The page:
Where do you draw inspiration from when creating music?

A lot of the time I do struggle with creative block or writer’s block so I am unsure myself. However, to get inspiration or motivation to make music I sometimes like to download new sounds and samples to use in my tracks, just because there might be a certain sound there that sparks emotion and inspires me to make something good out of it.

I also like to download new VSTs (Virtual Studio Technologies) and plugins as it’s eventually going to happen that you’ll get bored of using the same sounds over and over again, but if you make an effort to keep finding new stuff to use it will allow you to work more freely and experiment more with your ideas. 

What did you do to turn your hobby into a professional career?

I set myself certain goals which I was very determined to achieve and I became obsessed with reaching them. I can only comment on what has personally worked well for me but I’m a person who loves structure and in some ways deadlines (maybe not coursework though).

For example, I really enjoy planning what I am going to do over a period of time whether that is to make a certain amount of beats a day or something else related to my career. This really helps me to focus and treat my hobby as a serious career. Creating routines and schedules is amazing for time-management, staying productive and keeping on track of whatever you need to do, because at the end of the day it’s the mindset you have which overcomes any obstacles you’re faced with. If you’re able to always maintain a good mindset which can be with the help of routine, scheduling, setting goals regularly and making to do lists, you will remain very focused and determined with your passion and I feel it leads to a professional career in itself.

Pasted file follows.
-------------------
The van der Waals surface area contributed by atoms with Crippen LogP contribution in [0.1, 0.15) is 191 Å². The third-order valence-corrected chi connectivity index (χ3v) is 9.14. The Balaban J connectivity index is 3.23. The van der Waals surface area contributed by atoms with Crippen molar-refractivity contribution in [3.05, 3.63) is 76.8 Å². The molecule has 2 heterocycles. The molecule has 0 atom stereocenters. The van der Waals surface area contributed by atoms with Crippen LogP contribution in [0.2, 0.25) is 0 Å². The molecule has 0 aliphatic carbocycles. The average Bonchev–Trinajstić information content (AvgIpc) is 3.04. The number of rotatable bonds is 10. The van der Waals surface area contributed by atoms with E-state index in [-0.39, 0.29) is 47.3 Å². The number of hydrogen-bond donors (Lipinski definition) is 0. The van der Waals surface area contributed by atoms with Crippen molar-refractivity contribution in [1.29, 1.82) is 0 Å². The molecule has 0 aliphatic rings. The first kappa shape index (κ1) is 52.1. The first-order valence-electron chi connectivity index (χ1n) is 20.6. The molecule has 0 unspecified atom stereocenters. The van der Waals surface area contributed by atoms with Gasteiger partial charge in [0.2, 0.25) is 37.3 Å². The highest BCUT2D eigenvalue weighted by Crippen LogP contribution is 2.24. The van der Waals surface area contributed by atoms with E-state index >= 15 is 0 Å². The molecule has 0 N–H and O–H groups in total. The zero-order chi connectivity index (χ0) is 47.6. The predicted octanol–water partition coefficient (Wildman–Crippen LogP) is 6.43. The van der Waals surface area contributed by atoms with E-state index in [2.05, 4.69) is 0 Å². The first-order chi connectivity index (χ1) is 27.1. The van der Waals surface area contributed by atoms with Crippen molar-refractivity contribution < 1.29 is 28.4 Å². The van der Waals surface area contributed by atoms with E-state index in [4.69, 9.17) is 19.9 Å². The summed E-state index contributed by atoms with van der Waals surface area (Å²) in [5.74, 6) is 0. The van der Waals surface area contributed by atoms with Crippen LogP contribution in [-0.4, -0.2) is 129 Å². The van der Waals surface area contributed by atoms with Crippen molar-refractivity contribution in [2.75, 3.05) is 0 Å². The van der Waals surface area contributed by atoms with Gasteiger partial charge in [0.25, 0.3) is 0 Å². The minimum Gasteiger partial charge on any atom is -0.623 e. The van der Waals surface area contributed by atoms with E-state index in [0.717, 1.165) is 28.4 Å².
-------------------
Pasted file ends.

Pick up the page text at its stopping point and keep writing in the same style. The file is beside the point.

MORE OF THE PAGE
Manifesting my goals is also very important to me because I genuinely don’t believe in the typical view that only a small percentage of people can achieve success in our industry. It is false. I strongly feel if you never quit then you never lost the race and that anyone can and will succeed if they always keep going, adapting, growing, stay focused and determined and never quit.

Do you have advice for young people who want to become music producers?

The first thing I would say is ask yourself why you want to become a producer. If the first reason that comes to your head is to be rich and famous, it most likely will not work out for you.

Any career role in the creative industry is hard enough as it is to succeed, it’s inevitable that you will face many obstacles on the journey to your goals and I feel the best way to overcome it is to know why you’re doing this in the first place.

If you truly have a passion and get enjoyment out of what you do, you will succeed. I say this mainly because I personally believe you’re deliberately meant to go through hard times and struggle in some form or other because it’s a test to see if you are actually made for it and deserve it.

In these times, many people would be told to quit their passion and get a ‘real job’ or take a different career choice in general which is their own personal choice and I respect that choice, but it’s so easy to quit if you don’t have a strong enough reason to achieve your goals and I feel that reason is what holds it all together. I am at a stage where music is all I want to do in my life now and nothing else. It’s great to have luxuries and materialistic things like an abundance of money and other things which can come from music, however it’s not why I do what I do and I don’t think anyone should. It doesn’t make you happy or complete and instead will always leave you seeking more. However if you know what your purpose is and you stick to it every day of your life, then everything else will fall into place.  

Keep in the loop with Arkz Beats on social:

Instagram: @arkzbeats

Twitter: @arkzbeats

Soundcloud: arkz-beats